As John signed, I slipped the page into its section and we talked . . . about . . . what more appropriate than "what shall we do for out next book"! These photographs show the aftermath of all this, a little lunch, during which the pile of signed sheets was pushed ignominiously to the edge of the table!
The next day saw Frances performing her lonely dance round the piles of sections to produce ever-growing piles of collated copies - ready for transport to the binders. That is when I have completed the final printing, of the cover blocks.
19 January, 2014
I can hardly believe it, but the lengthy slog of printing The Diary of a Dead Officer is almost at an end and the binding process can begin. John Abell is at the moment cutting blocks for the papers that will cover the book and the printing of these should be my final task.
Frances has been folding sheets as they are completed and recently has begun to insert sheets into others to form sections. This is one of the most exciting moments in the whole process as I begin to see images and passages of text in their true relation to one another - rather than to what was next to them on the press.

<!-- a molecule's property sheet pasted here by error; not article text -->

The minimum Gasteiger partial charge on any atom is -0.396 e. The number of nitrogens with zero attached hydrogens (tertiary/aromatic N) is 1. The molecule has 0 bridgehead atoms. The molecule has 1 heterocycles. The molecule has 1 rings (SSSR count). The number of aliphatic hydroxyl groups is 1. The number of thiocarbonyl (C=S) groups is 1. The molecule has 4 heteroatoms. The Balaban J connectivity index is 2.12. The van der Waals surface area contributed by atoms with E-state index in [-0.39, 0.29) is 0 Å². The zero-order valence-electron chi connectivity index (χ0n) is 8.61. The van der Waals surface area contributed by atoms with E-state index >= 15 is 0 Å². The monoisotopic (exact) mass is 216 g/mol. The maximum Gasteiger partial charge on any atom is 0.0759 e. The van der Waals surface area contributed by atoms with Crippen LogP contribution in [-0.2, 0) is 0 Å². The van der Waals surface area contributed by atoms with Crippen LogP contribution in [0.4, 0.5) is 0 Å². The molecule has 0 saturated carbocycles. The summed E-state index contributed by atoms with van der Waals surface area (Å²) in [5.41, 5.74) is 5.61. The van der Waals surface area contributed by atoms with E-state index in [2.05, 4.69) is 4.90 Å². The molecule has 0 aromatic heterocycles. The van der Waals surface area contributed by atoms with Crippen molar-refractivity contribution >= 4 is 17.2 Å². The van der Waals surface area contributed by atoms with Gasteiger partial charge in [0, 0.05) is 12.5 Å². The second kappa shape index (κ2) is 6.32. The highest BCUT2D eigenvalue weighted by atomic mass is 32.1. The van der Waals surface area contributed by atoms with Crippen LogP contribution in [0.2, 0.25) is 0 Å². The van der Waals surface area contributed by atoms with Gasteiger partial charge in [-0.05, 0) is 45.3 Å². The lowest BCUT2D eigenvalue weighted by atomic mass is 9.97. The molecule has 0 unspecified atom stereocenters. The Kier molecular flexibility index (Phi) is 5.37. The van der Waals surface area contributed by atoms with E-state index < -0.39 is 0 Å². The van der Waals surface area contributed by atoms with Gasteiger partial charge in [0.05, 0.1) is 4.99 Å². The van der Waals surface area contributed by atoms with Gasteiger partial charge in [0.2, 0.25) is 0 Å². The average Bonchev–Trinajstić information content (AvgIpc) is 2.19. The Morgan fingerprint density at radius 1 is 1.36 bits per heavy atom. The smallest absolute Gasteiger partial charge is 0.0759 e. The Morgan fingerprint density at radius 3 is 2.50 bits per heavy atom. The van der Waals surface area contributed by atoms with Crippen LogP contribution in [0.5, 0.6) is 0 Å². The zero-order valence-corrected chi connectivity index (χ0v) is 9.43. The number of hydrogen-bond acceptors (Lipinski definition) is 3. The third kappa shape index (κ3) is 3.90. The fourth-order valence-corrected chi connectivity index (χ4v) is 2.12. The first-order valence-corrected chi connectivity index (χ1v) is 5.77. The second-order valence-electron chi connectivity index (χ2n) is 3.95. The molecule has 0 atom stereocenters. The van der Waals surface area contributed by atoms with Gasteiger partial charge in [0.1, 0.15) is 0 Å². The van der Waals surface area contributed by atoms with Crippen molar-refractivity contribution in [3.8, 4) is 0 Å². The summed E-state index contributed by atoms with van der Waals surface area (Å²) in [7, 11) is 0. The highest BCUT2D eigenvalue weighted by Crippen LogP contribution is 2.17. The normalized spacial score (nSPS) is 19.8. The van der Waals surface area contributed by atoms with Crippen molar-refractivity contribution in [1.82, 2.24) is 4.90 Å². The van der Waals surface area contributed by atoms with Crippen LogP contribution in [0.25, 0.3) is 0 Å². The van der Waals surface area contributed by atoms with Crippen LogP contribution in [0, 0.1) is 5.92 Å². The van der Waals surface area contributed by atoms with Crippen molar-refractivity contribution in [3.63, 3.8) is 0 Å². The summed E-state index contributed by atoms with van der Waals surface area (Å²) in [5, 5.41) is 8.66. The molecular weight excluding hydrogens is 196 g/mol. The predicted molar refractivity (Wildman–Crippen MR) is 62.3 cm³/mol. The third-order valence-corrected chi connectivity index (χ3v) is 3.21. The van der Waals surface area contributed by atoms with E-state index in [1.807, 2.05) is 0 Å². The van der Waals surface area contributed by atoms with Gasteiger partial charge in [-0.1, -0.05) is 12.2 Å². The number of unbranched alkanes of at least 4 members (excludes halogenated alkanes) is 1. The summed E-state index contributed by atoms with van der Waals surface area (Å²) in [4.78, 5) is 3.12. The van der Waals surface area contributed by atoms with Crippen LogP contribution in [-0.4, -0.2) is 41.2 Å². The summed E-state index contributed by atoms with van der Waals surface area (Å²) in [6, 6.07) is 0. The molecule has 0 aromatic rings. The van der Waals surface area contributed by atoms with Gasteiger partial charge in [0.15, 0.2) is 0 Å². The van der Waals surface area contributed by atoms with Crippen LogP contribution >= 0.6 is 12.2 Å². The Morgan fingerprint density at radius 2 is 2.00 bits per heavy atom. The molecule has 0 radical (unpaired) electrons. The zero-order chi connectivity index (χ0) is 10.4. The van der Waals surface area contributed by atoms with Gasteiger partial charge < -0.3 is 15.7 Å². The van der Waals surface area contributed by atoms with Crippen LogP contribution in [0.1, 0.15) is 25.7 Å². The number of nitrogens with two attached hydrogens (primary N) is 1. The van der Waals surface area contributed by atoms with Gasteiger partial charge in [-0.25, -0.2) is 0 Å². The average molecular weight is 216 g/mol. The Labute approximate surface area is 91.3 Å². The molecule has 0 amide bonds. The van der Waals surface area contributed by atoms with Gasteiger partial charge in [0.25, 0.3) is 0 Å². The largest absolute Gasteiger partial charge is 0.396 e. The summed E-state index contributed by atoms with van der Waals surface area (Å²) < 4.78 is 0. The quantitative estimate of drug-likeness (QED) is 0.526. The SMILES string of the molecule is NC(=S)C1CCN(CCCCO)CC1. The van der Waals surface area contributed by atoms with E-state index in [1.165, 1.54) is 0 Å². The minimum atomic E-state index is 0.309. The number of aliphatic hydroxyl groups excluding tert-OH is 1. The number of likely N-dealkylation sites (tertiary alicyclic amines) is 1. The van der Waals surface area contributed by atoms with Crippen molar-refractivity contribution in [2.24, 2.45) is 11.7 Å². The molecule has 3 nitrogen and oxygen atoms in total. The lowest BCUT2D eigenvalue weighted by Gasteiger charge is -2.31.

The above is the 'emblem' that appears, very effectively, on the book's halftitle . . . pointing atmospherically towards the rest of the book.
This photograph was taken of John during a recent visit to Catchmays Court . . . during which I was able to show him my printings of his linocuts which (as you may remember from an earlier post) he will never have seen printed before!
Rather than photographing complete pages, I have today directed my camera at various details of blocks and have taken advantage of some 'stage-lighting' provided by the winter sunshine. You will therefore not get a full idea of what the book will look like but the power of these images will, I am sure, make an appropriate initial impact.
06 November, 2013
We spent last weekend at the major Book Fair in Oxford and had a good and successful time. We had restricted what we showed to recent publications and some 'Specials' of earlier titles where we still had copies. Sales in both categories were encouragingly brisk and the sample printed pages from The Diary of a Dead Officer (see previous post, below) made a tremendous impact.